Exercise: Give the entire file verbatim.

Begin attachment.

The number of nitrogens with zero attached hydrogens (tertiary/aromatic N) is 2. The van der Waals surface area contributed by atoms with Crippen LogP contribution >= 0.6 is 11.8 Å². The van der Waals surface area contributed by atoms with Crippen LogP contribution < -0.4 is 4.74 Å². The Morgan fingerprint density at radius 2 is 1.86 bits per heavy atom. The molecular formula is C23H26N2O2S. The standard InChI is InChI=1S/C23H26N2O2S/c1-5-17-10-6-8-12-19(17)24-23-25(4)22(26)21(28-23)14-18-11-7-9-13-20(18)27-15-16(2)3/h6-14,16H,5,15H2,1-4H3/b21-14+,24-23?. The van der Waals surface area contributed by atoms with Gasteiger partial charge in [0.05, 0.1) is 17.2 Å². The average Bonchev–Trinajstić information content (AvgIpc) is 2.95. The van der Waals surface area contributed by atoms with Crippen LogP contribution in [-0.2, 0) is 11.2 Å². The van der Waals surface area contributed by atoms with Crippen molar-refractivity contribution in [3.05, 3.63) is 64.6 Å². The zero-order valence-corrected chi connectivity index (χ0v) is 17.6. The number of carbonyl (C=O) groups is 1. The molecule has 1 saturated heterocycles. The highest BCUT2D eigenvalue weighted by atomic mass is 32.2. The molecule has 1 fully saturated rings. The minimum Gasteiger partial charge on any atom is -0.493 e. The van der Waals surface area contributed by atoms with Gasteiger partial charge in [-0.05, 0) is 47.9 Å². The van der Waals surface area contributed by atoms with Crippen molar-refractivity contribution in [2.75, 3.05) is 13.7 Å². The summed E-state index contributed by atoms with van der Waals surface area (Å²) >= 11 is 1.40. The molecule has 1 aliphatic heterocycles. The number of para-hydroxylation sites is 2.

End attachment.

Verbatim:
The number of nitrogens with zero attached hydrogens (tertiary/aromatic N) is 2. The van der Waals surface area contributed by atoms with Crippen LogP contribution >= 0.6 is 11.8 Å². The van der Waals surface area contributed by atoms with Crippen LogP contribution < -0.4 is 4.74 Å². The Morgan fingerprint density at radius 2 is 1.86 bits per heavy atom. The molecular formula is C23H26N2O2S. The standard InChI is InChI=1S/C23H26N2O2S/c1-5-17-10-6-8-12-19(17)24-23-25(4)22(26)21(28-23)14-18-11-7-9-13-20(18)27-15-16(2)3/h6-14,16H,5,15H2,1-4H3/b21-14+,24-23?. The van der Waals surface area contributed by atoms with Gasteiger partial charge in [0.05, 0.1) is 17.2 Å². The average Bonchev–Trinajstić information content (AvgIpc) is 2.95. The van der Waals surface area contributed by atoms with Crippen LogP contribution in [-0.2, 0) is 11.2 Å². The van der Waals surface area contributed by atoms with Crippen molar-refractivity contribution in [3.05, 3.63) is 64.6 Å². The zero-order valence-corrected chi connectivity index (χ0v) is 17.6. The number of carbonyl (C=O) groups is 1. The molecule has 1 saturated heterocycles. The highest BCUT2D eigenvalue weighted by atomic mass is 32.2. The molecule has 1 fully saturated rings. The minimum Gasteiger partial charge on any atom is -0.493 e. The van der Waals surface area contributed by atoms with Gasteiger partial charge in [-0.05, 0) is 47.9 Å². The van der Waals surface area contributed by atoms with Crippen molar-refractivity contribution in [2.75, 3.05) is 13.7 Å². The summed E-state index contributed by atoms with van der Waals surface area (Å²) >= 11 is 1.40. The molecule has 1 aliphatic heterocycles. The number of para-hydroxylation sites is 2.